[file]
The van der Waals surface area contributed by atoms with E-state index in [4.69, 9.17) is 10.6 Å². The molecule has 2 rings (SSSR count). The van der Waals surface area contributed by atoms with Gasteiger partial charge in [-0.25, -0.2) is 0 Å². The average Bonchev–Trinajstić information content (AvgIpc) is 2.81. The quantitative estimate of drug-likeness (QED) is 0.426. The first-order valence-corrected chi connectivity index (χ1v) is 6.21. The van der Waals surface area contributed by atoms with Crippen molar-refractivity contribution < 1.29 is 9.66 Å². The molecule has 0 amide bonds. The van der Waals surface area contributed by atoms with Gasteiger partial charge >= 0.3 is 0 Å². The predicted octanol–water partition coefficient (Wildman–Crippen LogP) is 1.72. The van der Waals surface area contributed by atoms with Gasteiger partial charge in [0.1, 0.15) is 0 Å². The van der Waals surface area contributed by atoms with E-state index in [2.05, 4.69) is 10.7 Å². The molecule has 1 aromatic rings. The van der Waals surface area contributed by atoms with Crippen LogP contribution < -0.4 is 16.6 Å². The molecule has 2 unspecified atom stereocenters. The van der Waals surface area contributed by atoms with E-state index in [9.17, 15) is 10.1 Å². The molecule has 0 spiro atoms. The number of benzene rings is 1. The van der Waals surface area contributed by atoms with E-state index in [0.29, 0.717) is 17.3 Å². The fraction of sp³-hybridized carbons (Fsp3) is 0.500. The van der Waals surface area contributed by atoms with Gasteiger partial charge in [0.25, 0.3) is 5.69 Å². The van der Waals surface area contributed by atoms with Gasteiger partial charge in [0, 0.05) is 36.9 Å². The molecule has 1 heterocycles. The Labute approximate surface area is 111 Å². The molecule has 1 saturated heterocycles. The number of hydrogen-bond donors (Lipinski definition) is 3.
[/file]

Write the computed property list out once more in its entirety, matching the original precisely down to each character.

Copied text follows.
The van der Waals surface area contributed by atoms with E-state index in [4.69, 9.17) is 10.6 Å². The molecule has 2 rings (SSSR count). The van der Waals surface area contributed by atoms with Gasteiger partial charge in [-0.25, -0.2) is 0 Å². The average Bonchev–Trinajstić information content (AvgIpc) is 2.81. The quantitative estimate of drug-likeness (QED) is 0.426. The first-order valence-corrected chi connectivity index (χ1v) is 6.21. The van der Waals surface area contributed by atoms with Crippen molar-refractivity contribution < 1.29 is 9.66 Å². The molecule has 0 amide bonds. The van der Waals surface area contributed by atoms with Gasteiger partial charge >= 0.3 is 0 Å². The predicted octanol–water partition coefficient (Wildman–Crippen LogP) is 1.72. The van der Waals surface area contributed by atoms with Gasteiger partial charge in [0.1, 0.15) is 0 Å². The van der Waals surface area contributed by atoms with E-state index in [2.05, 4.69) is 10.7 Å². The molecule has 1 aromatic rings. The van der Waals surface area contributed by atoms with Crippen LogP contribution < -0.4 is 16.6 Å². The molecule has 2 unspecified atom stereocenters. The van der Waals surface area contributed by atoms with E-state index in [9.17, 15) is 10.1 Å². The molecule has 0 spiro atoms. The number of benzene rings is 1. The van der Waals surface area contributed by atoms with E-state index in [0.29, 0.717) is 17.3 Å². The fraction of sp³-hybridized carbons (Fsp3) is 0.500. The van der Waals surface area contributed by atoms with Gasteiger partial charge in [0.25, 0.3) is 5.69 Å². The van der Waals surface area contributed by atoms with Gasteiger partial charge in [0, 0.05) is 36.9 Å². The molecule has 1 heterocycles. The Labute approximate surface area is 111 Å². The molecule has 1 saturated heterocycles. The number of hydrogen-bond donors (Lipinski definition) is 3.